Ive only been able to DM LA for these first 3 seasons thus far, so Id like to play it next season as well as run it. I really like the whole “Rise of the Underdark” theme they are launching so Im really looking forward to see what the next 2 LA’s are like.

5 Sunyaku May 9, 2012 at 7:03 pm

I limited the Pterydactyls to two full movements before dropping players, but since the mod said all of the dinosaurs were intelligent, I always dropped players into the boiling oil… except for one time I dropped a player onto the pointed obelisk just for lulz.

This became the theme song of our Lair Assault sessions (NSFW, adult Youtube credentials required:

To make sense of the mod, I decided that the tyrantclaw orcs greatly revere the dinosaurs, so they positioned themselves in synchrony with the dinosaurs, so there was no reason for the T-Rex to attack. After the T-Rex was out, bloodied dinosaurs fled, but orcs fought to protect their demi-god T-Rex from defilers until the T-Rex was dead.

No one at our table attempted the pixie music box, but I probably would have found a DM reason to nerf it. This is not a normal island, and not normal beasts. Intelligent creatures would not be so easily affected in the same way that “music soothes the savage beast”.

I used a direction die to determine which way the waves came onto the map from, but if players had attempted nightmare mode, I decided that I would choose the directions to be the most devious. It seems silly that orcs watching from the jungle would not optimize their assault to counter whatever the players were trying to do.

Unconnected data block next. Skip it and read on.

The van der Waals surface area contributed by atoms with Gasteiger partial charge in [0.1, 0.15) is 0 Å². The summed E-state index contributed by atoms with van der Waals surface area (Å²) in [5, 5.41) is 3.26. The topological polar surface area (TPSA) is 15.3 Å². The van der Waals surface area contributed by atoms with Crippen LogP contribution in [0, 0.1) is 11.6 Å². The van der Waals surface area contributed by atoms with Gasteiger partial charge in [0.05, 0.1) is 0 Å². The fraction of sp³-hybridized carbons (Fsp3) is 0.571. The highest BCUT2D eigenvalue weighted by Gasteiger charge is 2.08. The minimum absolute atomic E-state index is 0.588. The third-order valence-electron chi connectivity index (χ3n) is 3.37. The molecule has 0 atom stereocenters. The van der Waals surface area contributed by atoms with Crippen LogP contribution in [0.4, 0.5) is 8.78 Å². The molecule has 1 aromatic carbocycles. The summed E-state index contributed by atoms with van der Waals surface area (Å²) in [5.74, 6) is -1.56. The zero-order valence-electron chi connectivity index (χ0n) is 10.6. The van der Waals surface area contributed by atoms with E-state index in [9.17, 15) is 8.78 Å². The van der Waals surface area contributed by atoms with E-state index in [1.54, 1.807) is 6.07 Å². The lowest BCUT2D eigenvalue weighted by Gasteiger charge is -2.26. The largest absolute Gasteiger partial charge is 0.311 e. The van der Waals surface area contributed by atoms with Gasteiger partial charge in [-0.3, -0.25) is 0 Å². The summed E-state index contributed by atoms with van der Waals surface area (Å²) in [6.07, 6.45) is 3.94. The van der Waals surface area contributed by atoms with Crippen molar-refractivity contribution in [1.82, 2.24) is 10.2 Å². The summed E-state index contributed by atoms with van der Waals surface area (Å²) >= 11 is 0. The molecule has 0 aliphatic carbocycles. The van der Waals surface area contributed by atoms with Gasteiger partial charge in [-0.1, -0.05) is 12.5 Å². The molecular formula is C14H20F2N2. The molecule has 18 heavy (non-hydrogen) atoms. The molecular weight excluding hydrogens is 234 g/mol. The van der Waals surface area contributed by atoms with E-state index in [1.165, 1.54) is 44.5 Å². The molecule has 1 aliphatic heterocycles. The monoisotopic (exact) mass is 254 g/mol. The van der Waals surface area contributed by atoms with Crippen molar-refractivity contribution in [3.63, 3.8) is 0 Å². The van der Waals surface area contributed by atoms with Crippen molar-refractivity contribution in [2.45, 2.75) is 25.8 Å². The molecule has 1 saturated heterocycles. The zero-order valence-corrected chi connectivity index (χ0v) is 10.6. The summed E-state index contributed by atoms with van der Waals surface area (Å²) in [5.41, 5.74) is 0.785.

As far as the T-Rex is concerned, I had the orcs stay out of the way, so it mostly attacked players and other dinosaurs. The dinosaurs mostly from trample attacks, though. If the players failed to protect Hyacinth, I decided that primal energies would burst fourth and turn all of the orcs and PCs in the area INTO DINOSAURS. If humanoids were transmuted into dinosaurs, then the whole “intelligent dinosaurs” theme makes a lot more sense… and would also add to my argument against the PMB.

In general, I do not allow single items to overcome a Lair Assault challenge, and I will do everything within a DM’s power to maintain the integrity of the challenge. For example, the winning party wanted to start with their characters in the boiling oil, because they wanted to start off with regen from their daily armor ability. I ruled that they could not start there, because there would be no reason to waste their powers until AFTER a threat was established.

6 Sunyaku May 9, 2012 at 7:07 pm

I’d also like to note that I consistently had orc casters roll athletics checks LIKE A BOSS to climb the empty towers (players never really used these, to my surprise) and rain down death unscathed.

I also found it better to use the Triceratops wave first. This way there are fewer dinosaurs around when the T-Rex pops anyways.

7 Greg Bilsland June 23, 2012 at 2:51 am

I really enjoyed reading everyone’s conclusions and wrap-up comments about Attack of the Tyrantclaw. Thanks for the feedback. Chris Perkins worked on the next two—Spiderkiller and ______. I’ll be back with one late this year that should provide some interesting new challenges—and might be the deadliest yet.